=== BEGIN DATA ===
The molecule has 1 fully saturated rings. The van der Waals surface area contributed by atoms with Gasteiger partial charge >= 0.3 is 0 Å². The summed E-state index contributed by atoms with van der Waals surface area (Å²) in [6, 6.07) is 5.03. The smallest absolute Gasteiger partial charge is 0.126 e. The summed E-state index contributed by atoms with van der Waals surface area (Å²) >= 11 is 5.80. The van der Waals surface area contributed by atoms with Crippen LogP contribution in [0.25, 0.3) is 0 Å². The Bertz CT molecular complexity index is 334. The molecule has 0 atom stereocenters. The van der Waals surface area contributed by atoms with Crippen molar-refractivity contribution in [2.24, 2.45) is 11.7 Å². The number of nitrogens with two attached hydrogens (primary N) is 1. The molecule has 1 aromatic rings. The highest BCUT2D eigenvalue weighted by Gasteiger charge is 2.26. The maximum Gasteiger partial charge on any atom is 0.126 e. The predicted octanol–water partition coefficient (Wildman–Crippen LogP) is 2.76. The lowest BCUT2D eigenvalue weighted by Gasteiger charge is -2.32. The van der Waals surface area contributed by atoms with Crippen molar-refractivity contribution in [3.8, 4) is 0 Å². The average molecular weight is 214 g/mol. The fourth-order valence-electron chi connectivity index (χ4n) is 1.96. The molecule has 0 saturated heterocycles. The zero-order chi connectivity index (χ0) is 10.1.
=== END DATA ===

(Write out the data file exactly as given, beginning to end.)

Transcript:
The molecule has 1 fully saturated rings. The van der Waals surface area contributed by atoms with Gasteiger partial charge >= 0.3 is 0 Å². The summed E-state index contributed by atoms with van der Waals surface area (Å²) in [6, 6.07) is 5.03. The smallest absolute Gasteiger partial charge is 0.126 e. The summed E-state index contributed by atoms with van der Waals surface area (Å²) >= 11 is 5.80. The van der Waals surface area contributed by atoms with Crippen LogP contribution in [0.25, 0.3) is 0 Å². The Bertz CT molecular complexity index is 334. The molecule has 0 atom stereocenters. The van der Waals surface area contributed by atoms with Crippen molar-refractivity contribution in [2.24, 2.45) is 11.7 Å². The number of nitrogens with two attached hydrogens (primary N) is 1. The molecule has 1 aromatic rings. The highest BCUT2D eigenvalue weighted by Gasteiger charge is 2.26. The maximum Gasteiger partial charge on any atom is 0.126 e. The predicted octanol–water partition coefficient (Wildman–Crippen LogP) is 2.76. The lowest BCUT2D eigenvalue weighted by Gasteiger charge is -2.32. The van der Waals surface area contributed by atoms with Crippen molar-refractivity contribution in [3.8, 4) is 0 Å². The average molecular weight is 214 g/mol. The fourth-order valence-electron chi connectivity index (χ4n) is 1.96. The molecule has 0 saturated heterocycles. The zero-order chi connectivity index (χ0) is 10.1.